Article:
Hi again!

After a few months of inactivity I'm happy to let you know I'll be starting to write again soon. As to the motive for this intermission it couldn't be a happier one - the arrival of a new family member!!

As you may guess between the preparations and the welcoming to the family of my new born all my time has been reduced to far less than one needs. The past months have been both exhausting and exciting. I'm always tired but happy about it - it's a ride!

Since my youngest is now starting to let the family sleep, I'm hoping to have a bit more of free time so I expect to be writing again soon. Like in the past, we didn't let the new family member reach six months without a flight! It was a hit and I'll be sharing all about it in my next few posts! Just for a starter I'll leave you with a pic of our latest friend...

As you may guess it was absolutely crazy the luggage packing for a fifteen day trip over the Atlantic. Clothes for two adults and two kids along with baby food in two medium sized bags and a trolley? Is it even possible... Well, of course it is :)

Be back soon with some useful tips on how to pack for kids ;)

"A Travelogue on Taj Mahal and Fathehpur Sikri" (Part 2) - written by Kavipriya Muthuramalingam

As promised here we are again for the second part of this amazing travel story. Again a big, big thanks to Kavippriya Muthuramalingam's for sharing with us :)

The pillared dalan of the fa├žade, the liwan with three arched openings framed by panels and crowned by five chhatris, the central mihrab adorned with an inlaid mosaic of stones that are bordered by glazed tiles, and the golden inscriptions on a royal blue background, all a tribute to this fusion. The fort and the mosque within are places of worship and it is widely believed that any prayer made at the mosque at Fatehpur Sikri comes true. I did offer my prayers and offerings at the site. One thing to avoid is the vendors who sell expensive shawls inside the shrine. The prices are very high and not worthy.
(Photo by Kavipriya)
The next day we started early as we were advised to go as soon as possible to the Taj, as it could get crowed and hotter during the day. I could not stop thinking how the first sight of this most beautiful monument would be... Will I be ever able to take all that beauty, all that splendor, that pure white magic with my bare eyes? I kept thinking as we enjoyed a camel ride to the entrance.
(Photos by Kavipriya)
Taj is like a beautiful young girl who hides from her most admired visitors behind the curtains. You cannot spot the magnificent 100 plus ft structure from being onsite anywhere you desire; instead, you would really have to step into that right spot to have that first look to take it all into you. As I reached the fort entrance after a brief security check, I strained myself, craning my neck upwards to catch a glimpse of her majesty, but all I could see were red forts and green trees. Then all of a sudden out of no where, just as if the moon came out of its hiding clouds, there she stood, eternal. It was such a beautiful sight as I stood still breathless for a moment trying to realize that, it was not a painting or a postcard or a video but is was real and better than anything I had ever seen before.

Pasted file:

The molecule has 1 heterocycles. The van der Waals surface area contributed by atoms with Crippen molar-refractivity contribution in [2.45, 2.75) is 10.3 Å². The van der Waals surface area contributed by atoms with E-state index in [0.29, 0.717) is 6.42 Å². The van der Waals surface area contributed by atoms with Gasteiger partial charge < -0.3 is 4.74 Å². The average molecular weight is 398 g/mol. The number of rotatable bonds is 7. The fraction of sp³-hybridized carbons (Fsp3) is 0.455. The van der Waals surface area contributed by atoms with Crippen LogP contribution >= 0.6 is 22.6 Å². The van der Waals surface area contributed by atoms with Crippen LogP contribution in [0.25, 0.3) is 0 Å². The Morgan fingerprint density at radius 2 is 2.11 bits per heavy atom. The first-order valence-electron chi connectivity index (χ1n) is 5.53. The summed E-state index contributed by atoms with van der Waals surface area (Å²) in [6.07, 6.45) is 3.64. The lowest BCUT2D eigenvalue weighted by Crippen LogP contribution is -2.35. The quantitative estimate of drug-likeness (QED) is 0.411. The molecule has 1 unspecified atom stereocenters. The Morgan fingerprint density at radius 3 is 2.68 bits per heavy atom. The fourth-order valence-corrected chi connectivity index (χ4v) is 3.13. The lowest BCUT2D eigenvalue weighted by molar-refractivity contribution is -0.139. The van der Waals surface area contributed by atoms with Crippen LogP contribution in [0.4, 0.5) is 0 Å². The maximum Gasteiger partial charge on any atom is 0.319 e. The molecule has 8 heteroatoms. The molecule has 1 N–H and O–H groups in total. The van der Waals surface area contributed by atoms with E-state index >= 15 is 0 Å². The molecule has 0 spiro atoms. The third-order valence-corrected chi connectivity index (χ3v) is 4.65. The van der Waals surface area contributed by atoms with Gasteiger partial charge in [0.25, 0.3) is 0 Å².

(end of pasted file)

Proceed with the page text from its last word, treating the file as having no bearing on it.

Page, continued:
As we toured the inside of the Taj, the beautiful carvings and precious gemembellishments displayed the wealth and the eye for beauty the Moguls possessed. The Mahal is positioned on a raised platform, measuring over 6 meter in height and is embodied with floral design. The main getaway (Darwaza) is inscribed with Islamic calligraphy, while the mosque (Masjid) is finely carved out in marble. Other main parts like the guest house (Naqqar Khaana), the mausoleum (the Rauza) and the garden (Bageecha) completes the whole vista. It is hard to believe that it is a tomb, as all this grandeur, perfection, beauty and purity was sealing someone’s world.
I try to understand what Tagore’s famous lines on the Taj “One tear-drop...upon the cheek of time” really mean - A sorrowful dedication that remains forever with eternity, a tomb in remembrance of the Moghal Emperor’s beloved wife Mumtaz, a mausoleum where the emperor and his queen rest in peace; What better way for this world to remember someone after their demise? A tear drop upon the cheek of eternity, to stay forever, itched in the memory of all mankind.
As I write this travelogue, I could not help thinking about the millions of Begums and brothers who die unfortunately around the world every day. Many lives are stolen and sealed in gun fires and car bombs. A year has quickly passed after the death of Neda Soltan in Iran. The outcry and shock waves her death created all around the world as the video of her bleeding last minutes made headlines still remain fresh in my memories. There is no monumental tomb build in her memory or in memory of any of our sisters and brothers who die innocently around this world. "Will one tear drop on the cheek of time" be just enough for them?

Taj Mahal will remain as the most favorite place I ever visited. I dedicate this humble work and a word of prayer for all the Nedas of our world who deserve to be remembered forever.

Finally a big thanks to Sennen Chris Pinto, an international writer, and the founder, member and editor of the global website www.thetorchkindlers.com (a website that kindles hope, love and peace) who made it possible for this beautiful written travelogue record of 'Taj Mahal and Fathehpur Sikri' , by Kavipriya Muthuramalingam's to be published for my website.